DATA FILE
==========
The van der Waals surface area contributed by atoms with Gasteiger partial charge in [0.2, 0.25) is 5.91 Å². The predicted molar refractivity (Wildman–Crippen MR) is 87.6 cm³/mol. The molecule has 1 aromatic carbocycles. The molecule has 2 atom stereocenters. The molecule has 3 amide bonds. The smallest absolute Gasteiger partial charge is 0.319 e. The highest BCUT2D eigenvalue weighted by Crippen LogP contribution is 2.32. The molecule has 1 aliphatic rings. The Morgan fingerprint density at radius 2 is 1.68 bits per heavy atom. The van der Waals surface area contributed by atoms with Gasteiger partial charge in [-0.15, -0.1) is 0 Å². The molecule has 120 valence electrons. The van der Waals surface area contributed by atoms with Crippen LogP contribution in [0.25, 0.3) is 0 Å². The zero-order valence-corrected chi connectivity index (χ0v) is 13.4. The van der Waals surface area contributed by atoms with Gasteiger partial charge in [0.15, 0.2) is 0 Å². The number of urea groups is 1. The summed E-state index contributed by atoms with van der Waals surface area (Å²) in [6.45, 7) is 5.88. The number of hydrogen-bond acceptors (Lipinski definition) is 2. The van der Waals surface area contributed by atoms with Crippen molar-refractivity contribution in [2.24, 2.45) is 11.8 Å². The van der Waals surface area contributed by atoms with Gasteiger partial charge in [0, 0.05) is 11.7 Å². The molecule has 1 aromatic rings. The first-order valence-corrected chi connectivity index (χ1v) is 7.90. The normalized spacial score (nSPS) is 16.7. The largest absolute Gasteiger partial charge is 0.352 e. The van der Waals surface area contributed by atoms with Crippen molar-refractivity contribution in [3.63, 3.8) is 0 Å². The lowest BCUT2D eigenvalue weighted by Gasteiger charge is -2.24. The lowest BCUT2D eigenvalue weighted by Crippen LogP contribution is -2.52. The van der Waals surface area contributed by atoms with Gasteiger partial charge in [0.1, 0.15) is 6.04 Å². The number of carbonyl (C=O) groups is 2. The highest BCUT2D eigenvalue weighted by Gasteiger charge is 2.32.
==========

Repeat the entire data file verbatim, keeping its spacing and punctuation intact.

The van der Waals surface area contributed by atoms with Gasteiger partial charge in [0.2, 0.25) is 5.91 Å². The predicted molar refractivity (Wildman–Crippen MR) is 87.6 cm³/mol. The molecule has 1 aromatic carbocycles. The molecule has 2 atom stereocenters. The molecule has 3 amide bonds. The smallest absolute Gasteiger partial charge is 0.319 e. The highest BCUT2D eigenvalue weighted by Crippen LogP contribution is 2.32. The molecule has 1 aliphatic rings. The Morgan fingerprint density at radius 2 is 1.68 bits per heavy atom. The van der Waals surface area contributed by atoms with Gasteiger partial charge in [-0.15, -0.1) is 0 Å². The molecule has 120 valence electrons. The van der Waals surface area contributed by atoms with Crippen LogP contribution in [0.25, 0.3) is 0 Å². The zero-order valence-corrected chi connectivity index (χ0v) is 13.4. The van der Waals surface area contributed by atoms with Gasteiger partial charge in [0.15, 0.2) is 0 Å². The number of urea groups is 1. The summed E-state index contributed by atoms with van der Waals surface area (Å²) in [6.45, 7) is 5.88. The number of hydrogen-bond acceptors (Lipinski definition) is 2. The van der Waals surface area contributed by atoms with Crippen molar-refractivity contribution in [2.24, 2.45) is 11.8 Å². The van der Waals surface area contributed by atoms with Gasteiger partial charge in [0, 0.05) is 11.7 Å². The molecule has 1 aromatic rings. The first-order valence-corrected chi connectivity index (χ1v) is 7.90. The normalized spacial score (nSPS) is 16.7. The largest absolute Gasteiger partial charge is 0.352 e. The van der Waals surface area contributed by atoms with Crippen molar-refractivity contribution in [3.63, 3.8) is 0 Å². The lowest BCUT2D eigenvalue weighted by Gasteiger charge is -2.24. The lowest BCUT2D eigenvalue weighted by Crippen LogP contribution is -2.52. The van der Waals surface area contributed by atoms with Gasteiger partial charge in [0.1, 0.15) is 6.04 Å². The number of carbonyl (C=O) groups is 2. The highest BCUT2D eigenvalue weighted by Gasteiger charge is 2.32.